Parshat Shelach L’cha tells the familiar story of the 12 spies whom Moses sent to scout out the land. When they returned all 12 agreed that the land was exceedingly good, but 10 thought the obstacles to occupying the land were insurmountable. They saw the inhabitants as unbeatable giants, to whom they appeared “like grasshoppers.” Only Joshua and Caleb felt that with G-d on the Israelites’ side, they could win. The Israelites themselves listened to the 10 naysayers, and as a result, G-d condemned them to wander for 38 more years and decreed that their generation would not enter the land. For their lack of faith, they did not receive the gift of entry into the promised land.
As I write this, my state, Massachusetts, is just beginning to emerge from our stay-at-home advisory. It is exceedingly difficult to predict when or how we will resume “normal” life (or even what that actually will mean). Add to that the uncertainty of the economic impact, and it is hard to imagine a way forward at all. Yet we must.
As both a WRJ leader and a congregational President, I have spent a lot of time figuring out how we move forward. I have to be like Caleb and Joshua and have faith that a way forward is possible, or else I condemn my community to stagnation. As a biologist, I recognize that all species must adapt or die. We cannot see the difficulties ahead as insurmountable obstacles. This is a time to embrace the challenges, to unlock our creativity, and ultimately, yes, to take a leap of faith. We must confront the future as it unfolds, even though we don’t know where we will end up. Change is scary, but we have no choice. Now is the time to harness all the creativity we have used during our time in lockdown—the virtual events, the online fundraisers, the online learning—and take it into the future.
Now is the time to reimagine what it means to be a Jewish community after COVID-19. We must help keep our communities connected, including the most vulnerable among us who will be the last to return to in-person events. We must, as we have been, continue to worship together, learn together, and teach together. We must continue to fight for justice, to protect vulnerable members of our society, and to support those in our communities who are suffering—whether that is physical, psychological, financial, or all three. This is a moment for WRJ. Like our foremothers, who faced their own obstacles—including, since our founding, two world wars and the great depression, we must reimagine WRJ for our changing times. And, like our foremothers, we will not only survive but flourish. Like WRJ women have always done, we will be the innovators, the leaders, and the nurturers. We will not be squashed like grasshoppers before giants; like Joshua and Caleb, we will lead forward into the future, emboldened by our faith and always stronger together.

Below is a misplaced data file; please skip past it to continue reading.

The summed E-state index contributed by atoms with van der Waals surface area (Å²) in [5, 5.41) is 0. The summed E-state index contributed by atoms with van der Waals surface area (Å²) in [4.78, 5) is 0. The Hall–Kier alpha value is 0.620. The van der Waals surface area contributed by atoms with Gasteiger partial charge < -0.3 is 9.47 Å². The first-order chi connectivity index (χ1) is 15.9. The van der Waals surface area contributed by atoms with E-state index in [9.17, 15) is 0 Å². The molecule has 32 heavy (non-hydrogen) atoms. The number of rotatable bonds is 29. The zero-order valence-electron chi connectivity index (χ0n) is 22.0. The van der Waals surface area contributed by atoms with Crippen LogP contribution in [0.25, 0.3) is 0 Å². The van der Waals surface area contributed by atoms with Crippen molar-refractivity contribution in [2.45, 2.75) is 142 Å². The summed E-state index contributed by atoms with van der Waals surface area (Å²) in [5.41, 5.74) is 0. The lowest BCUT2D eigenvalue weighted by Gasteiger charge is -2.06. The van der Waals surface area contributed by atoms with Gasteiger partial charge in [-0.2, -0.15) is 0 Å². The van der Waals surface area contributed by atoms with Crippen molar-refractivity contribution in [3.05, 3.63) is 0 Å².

Abigail Fisher is a member of the Executive committee of WRJ. She is a past president of WRJ Northeast District, a member of URJ’s Commission on Social Action, and chair of the Camp Council for URJ Six points Sci-Tech Academy. She is also currently serving as President of Beth El Temple Center in Belmont, MA and is a proud member of its sisterhood